5. 62 250 GTO

    62 250 GTO F1 Veteran

    Jan 9, 2004
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    Neil
    There's that luck again.
    "He's ok, but real lucky"
    Yeah that's it.
    If you don't like the guy or don't like the team, it's OK.
    There's no need to post if you don't want to.
    Where does "luck" come into play?
     
  6. Mitch Alsup

    Mitch Alsup F1 Veteran

    Nov 4, 2003
    7,021
    Ferrari does have an absolute advantage--they build their own engines! And transmissions! And everything else! Always have, always will. McLaren--nope, Williams--nope, Renault--yes, anyone else-nope. Ferrari has metal casting technology that nobody else has. Even back in the middle-ages (mid-1960s to early-1980s) while the DFV was winning races in essentially unmodified form, Ferrari brought out no less than 7 different engine blocks in flat and V forms. During this period of time, engine technology enabled a 7%-8% growth in power per year going from just over 300 HP in 1966 to just under 600 HP the year the Renault brought in the turbos and blew everyone away.
     
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  8. CTEV2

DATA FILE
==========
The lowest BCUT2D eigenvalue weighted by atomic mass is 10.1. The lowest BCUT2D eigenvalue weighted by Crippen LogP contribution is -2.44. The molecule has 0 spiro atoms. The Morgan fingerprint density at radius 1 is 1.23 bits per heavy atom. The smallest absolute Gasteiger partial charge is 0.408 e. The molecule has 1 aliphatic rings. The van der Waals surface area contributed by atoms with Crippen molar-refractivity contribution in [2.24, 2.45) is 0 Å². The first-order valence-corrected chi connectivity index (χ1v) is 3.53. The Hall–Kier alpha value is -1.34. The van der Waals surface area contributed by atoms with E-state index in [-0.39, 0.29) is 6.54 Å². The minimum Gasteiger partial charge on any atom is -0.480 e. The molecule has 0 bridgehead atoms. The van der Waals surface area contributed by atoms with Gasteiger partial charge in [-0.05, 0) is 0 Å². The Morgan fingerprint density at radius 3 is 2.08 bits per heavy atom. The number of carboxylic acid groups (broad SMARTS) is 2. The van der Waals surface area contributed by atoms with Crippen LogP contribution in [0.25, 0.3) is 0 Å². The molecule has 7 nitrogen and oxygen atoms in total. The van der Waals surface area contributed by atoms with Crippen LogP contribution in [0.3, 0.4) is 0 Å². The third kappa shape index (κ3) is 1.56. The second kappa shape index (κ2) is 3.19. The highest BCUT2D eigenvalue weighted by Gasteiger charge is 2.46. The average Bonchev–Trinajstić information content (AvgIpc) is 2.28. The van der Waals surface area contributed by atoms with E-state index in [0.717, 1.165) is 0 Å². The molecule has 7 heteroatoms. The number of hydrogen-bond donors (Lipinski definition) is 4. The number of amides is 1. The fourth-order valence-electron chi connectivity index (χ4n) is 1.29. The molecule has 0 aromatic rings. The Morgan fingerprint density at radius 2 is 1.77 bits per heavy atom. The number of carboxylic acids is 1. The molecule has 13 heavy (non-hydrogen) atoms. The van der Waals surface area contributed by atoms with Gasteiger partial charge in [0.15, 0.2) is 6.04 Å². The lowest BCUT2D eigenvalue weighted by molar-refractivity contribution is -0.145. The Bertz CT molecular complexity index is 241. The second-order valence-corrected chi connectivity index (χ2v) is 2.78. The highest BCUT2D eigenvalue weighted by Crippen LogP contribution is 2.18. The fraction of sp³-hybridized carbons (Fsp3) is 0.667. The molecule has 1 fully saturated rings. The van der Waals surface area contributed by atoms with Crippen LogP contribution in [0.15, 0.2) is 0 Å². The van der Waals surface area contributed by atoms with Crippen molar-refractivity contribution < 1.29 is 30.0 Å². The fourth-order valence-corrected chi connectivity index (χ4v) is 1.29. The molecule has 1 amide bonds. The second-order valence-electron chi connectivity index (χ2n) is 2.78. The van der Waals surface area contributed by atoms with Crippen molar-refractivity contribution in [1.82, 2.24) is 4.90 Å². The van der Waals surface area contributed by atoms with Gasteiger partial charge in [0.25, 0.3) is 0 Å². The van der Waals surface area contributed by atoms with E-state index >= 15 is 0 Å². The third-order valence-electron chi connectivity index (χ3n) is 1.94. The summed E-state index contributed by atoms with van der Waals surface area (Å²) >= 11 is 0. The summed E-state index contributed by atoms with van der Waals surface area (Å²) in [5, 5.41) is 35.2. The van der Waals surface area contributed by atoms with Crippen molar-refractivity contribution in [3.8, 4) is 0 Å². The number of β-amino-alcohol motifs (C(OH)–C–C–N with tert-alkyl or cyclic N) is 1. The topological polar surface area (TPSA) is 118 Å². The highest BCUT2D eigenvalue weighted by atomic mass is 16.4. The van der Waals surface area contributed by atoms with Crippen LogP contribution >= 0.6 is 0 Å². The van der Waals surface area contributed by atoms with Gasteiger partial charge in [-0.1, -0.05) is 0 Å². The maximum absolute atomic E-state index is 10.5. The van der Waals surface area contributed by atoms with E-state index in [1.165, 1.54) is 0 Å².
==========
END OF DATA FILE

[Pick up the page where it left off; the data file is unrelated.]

CTEV2 Karting

    Feb 4, 2004
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    New Orleans
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    Charlie Thomas
    Hold everything equal except the drivers: pit crew, design engineers, teh JT and RossB factors...

    ...and compare Rubens and Michael. Doesn't Rubens seem to have many more tech problems with his car in the past few seasons? In 2002, MS won 11 of 17 races, and placed 2nd or 3rd in the other 6.

    How'd Rubens do? Well, he didn't finish the first four of five races, and only one of those DNFs was due to a collision. The main problems involved gearbox, ignition, hydraulics, and engine. I seriously doubt that Rubens is abusing the car more than MS, so call it what you will....MS is lucky on top of skilled.